And that’s not all.
According to an article he wrote in Presbyterian Voices for Justice [Network News – Fall 2015], he thinks the Presbyterian Church needs to do away with most traditional Christian doctrine:
“I think our theology is still in the 17th century while we live in the 21st century. The dogmas of our religious heritage do not meet the challenges of the world presented to us by science and by social science. All of the beliefs we are supposed to affirm such as Creation, Virgin Birth, Resurrection of the body of Jesus, miracles, original sin, atonement, heaven and hell, and a supernatural interventionist god called God are metaphors. At least that’s what I think. I also think many church members and teaching elders think like I do even as for various reasons they are not able to say it clearly.
“What is important is not to prop up a “belief system” that was created in a pre-modern world. What is important is what we do. We are a great denomination in terms of its commitment to social justice, eco-justice, and peacemaking. I hope that will still be the will of the PC(USA) when the dust settles. But we do need to talk about the belief part. The cool stuff that we religious professionals learned in seminary such as historical criticism of the Bible and liberation theology, the stuff that rarely made it from pulpit to pew, is now easily available on our smart phones. The jig is up. If we surveyed our youth groups we might find that a good number of our high school students are atheists. They know the age of the universe. They have learned evolutionary theory. If the choice is between the amazing world that science is showing us and Sunday School religion that includes belief in the dogmas I listed above, well, the choice is clear. As our moderator said, “the rapid change in the world around us…has put the Church’s relevance (not just the PCUSA but the entire church) in question.”
“I am not suggesting that people need to believe as I do. We need more than ever the freedom to explore these exciting questions in the context of church. I suggest a reform is in order in a practical matter regarding ordination questions. They are used far too often as a threat and as a 5 Network News Fall 2015 tool for bullying. Simplistically, they are viewed as affirming a box of beliefs. As such, they are obstacles to people who want to participate in the life of the church, but think they have to believe a bunch of impossible things and affirm them before a crowd. Because of this confusion over dated language, we lose people who we need to work on the important issues of justice.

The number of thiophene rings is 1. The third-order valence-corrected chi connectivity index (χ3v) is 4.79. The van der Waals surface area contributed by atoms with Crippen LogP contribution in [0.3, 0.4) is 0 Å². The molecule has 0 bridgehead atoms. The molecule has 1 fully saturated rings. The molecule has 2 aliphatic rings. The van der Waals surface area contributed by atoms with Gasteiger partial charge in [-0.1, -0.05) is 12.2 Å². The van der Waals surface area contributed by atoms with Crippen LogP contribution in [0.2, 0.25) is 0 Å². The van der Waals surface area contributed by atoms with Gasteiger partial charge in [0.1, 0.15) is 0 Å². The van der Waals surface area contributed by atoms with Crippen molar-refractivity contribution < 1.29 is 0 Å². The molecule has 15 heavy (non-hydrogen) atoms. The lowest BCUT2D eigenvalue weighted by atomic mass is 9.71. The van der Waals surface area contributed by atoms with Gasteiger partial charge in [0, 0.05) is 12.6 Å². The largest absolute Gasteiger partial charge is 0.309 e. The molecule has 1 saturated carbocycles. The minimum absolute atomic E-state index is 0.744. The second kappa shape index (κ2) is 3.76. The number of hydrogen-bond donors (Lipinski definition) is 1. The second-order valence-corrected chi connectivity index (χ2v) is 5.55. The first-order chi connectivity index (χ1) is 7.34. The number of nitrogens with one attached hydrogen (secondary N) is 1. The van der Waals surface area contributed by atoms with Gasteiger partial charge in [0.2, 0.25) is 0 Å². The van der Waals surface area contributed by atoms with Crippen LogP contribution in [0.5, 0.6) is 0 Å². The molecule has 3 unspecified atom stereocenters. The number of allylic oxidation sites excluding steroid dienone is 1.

I vote we skip the first four questions or reword them in such as way that they cannot be used to make people deny what we know about science and historical criticism of the Bible. The promise I make at ordination and installation whenever I say “yes” to the questions is to honor the tradition and to be ethical. That is really the point. Be a good minister, elder, or deacon and “serve the people with energy, intelligence, imagination, and love.” That last question is the one that most people answer with gusto, “I do!” The dogmatic questions? Not so much gusto. I love the Bible and Jesus, but the supernatural foundation for them is becoming less and less credible for more and more people.
On a broader level, I think we should see our confessions and the Bible as testimonies to faith not tests of faith. It is where we were, but now we need to redefine ourselves for the challenges ahead. The world we live in now demands a theological upgrade, not simply a re-packaging of old beliefs.”
In case you’re wondering which four ordination questions he’s referring to:
- a. Do you trust in Jesus Christ your Savior, acknowledge him Lord of all and Head of the Church, and through him believe in one God, Father, Son, and Holy Spirit?
- b. Do you accept the Scriptures of the Old and New Testaments to be, by the Holy Spirit, the unique and authoritative witness to Jesus Christ in the Church universal, and God’s Word to you?
- c. Do you sincerely receive and adopt the essential tenets of the Reformed faith as expressed in the confessions of our church as authentic and reliable expositions of what Scripture leads us to believe and do, and will you be instructed and led by those confessions as you lead the people of God?
- d. Will you fulfill your ministry in obedience to Jesus Christ, under the authority of Scripture, and be continually guided by our confessions?”
As Paul Kincaid points out in The Layman, Shuck had to re-affirm those ordination vows recently. In light of his printed views on these doctrines, it means he lied. If his denomination had any sense of responsibility to God at all, they would defrock this imposter.